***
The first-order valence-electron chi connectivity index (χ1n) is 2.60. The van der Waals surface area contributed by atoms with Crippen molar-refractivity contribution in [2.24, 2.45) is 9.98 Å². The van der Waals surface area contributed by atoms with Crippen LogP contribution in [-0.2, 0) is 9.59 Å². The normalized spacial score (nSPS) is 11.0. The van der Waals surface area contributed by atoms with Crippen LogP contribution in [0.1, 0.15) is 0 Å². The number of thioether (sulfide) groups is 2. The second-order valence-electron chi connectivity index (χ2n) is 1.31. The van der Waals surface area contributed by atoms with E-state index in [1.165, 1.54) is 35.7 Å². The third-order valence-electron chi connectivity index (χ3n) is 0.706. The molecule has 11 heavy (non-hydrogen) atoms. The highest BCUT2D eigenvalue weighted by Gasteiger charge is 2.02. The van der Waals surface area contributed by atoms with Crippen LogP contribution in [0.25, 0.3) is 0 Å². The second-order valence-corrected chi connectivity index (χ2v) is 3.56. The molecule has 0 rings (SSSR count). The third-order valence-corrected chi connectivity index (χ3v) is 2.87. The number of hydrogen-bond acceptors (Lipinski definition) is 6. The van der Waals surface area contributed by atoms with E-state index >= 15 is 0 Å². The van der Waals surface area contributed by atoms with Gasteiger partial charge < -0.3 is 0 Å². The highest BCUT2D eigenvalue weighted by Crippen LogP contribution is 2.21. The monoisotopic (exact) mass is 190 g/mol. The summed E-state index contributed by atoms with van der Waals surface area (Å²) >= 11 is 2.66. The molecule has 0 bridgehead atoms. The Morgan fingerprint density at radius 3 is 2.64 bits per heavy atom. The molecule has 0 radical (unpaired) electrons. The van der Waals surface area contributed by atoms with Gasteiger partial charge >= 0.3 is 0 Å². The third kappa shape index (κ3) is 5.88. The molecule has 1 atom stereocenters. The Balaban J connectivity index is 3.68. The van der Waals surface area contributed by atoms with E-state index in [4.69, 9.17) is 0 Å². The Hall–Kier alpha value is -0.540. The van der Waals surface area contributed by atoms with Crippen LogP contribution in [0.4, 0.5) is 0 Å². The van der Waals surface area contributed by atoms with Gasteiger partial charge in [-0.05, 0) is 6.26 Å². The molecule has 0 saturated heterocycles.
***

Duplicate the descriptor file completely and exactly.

The first-order valence-electron chi connectivity index (χ1n) is 2.60. The van der Waals surface area contributed by atoms with Crippen molar-refractivity contribution in [2.24, 2.45) is 9.98 Å². The van der Waals surface area contributed by atoms with Crippen LogP contribution in [-0.2, 0) is 9.59 Å². The normalized spacial score (nSPS) is 11.0. The van der Waals surface area contributed by atoms with Crippen LogP contribution in [0.1, 0.15) is 0 Å². The number of thioether (sulfide) groups is 2. The second-order valence-electron chi connectivity index (χ2n) is 1.31. The van der Waals surface area contributed by atoms with E-state index in [1.165, 1.54) is 35.7 Å². The third-order valence-electron chi connectivity index (χ3n) is 0.706. The molecule has 11 heavy (non-hydrogen) atoms. The highest BCUT2D eigenvalue weighted by Gasteiger charge is 2.02. The van der Waals surface area contributed by atoms with Crippen LogP contribution in [0.25, 0.3) is 0 Å². The second-order valence-corrected chi connectivity index (χ2v) is 3.56. The molecule has 0 rings (SSSR count). The third-order valence-corrected chi connectivity index (χ3v) is 2.87. The number of hydrogen-bond acceptors (Lipinski definition) is 6. The van der Waals surface area contributed by atoms with E-state index >= 15 is 0 Å². The van der Waals surface area contributed by atoms with Gasteiger partial charge < -0.3 is 0 Å². The highest BCUT2D eigenvalue weighted by Crippen LogP contribution is 2.21. The monoisotopic (exact) mass is 190 g/mol. The summed E-state index contributed by atoms with van der Waals surface area (Å²) >= 11 is 2.66. The molecule has 0 bridgehead atoms. The Morgan fingerprint density at radius 3 is 2.64 bits per heavy atom. The molecule has 0 radical (unpaired) electrons. The van der Waals surface area contributed by atoms with Gasteiger partial charge >= 0.3 is 0 Å². The third kappa shape index (κ3) is 5.88. The molecule has 1 atom stereocenters. The Balaban J connectivity index is 3.68. The van der Waals surface area contributed by atoms with E-state index in [4.69, 9.17) is 0 Å². The Hall–Kier alpha value is -0.540. The van der Waals surface area contributed by atoms with Crippen LogP contribution in [0.4, 0.5) is 0 Å². The van der Waals surface area contributed by atoms with Gasteiger partial charge in [-0.05, 0) is 6.26 Å². The molecule has 0 saturated heterocycles.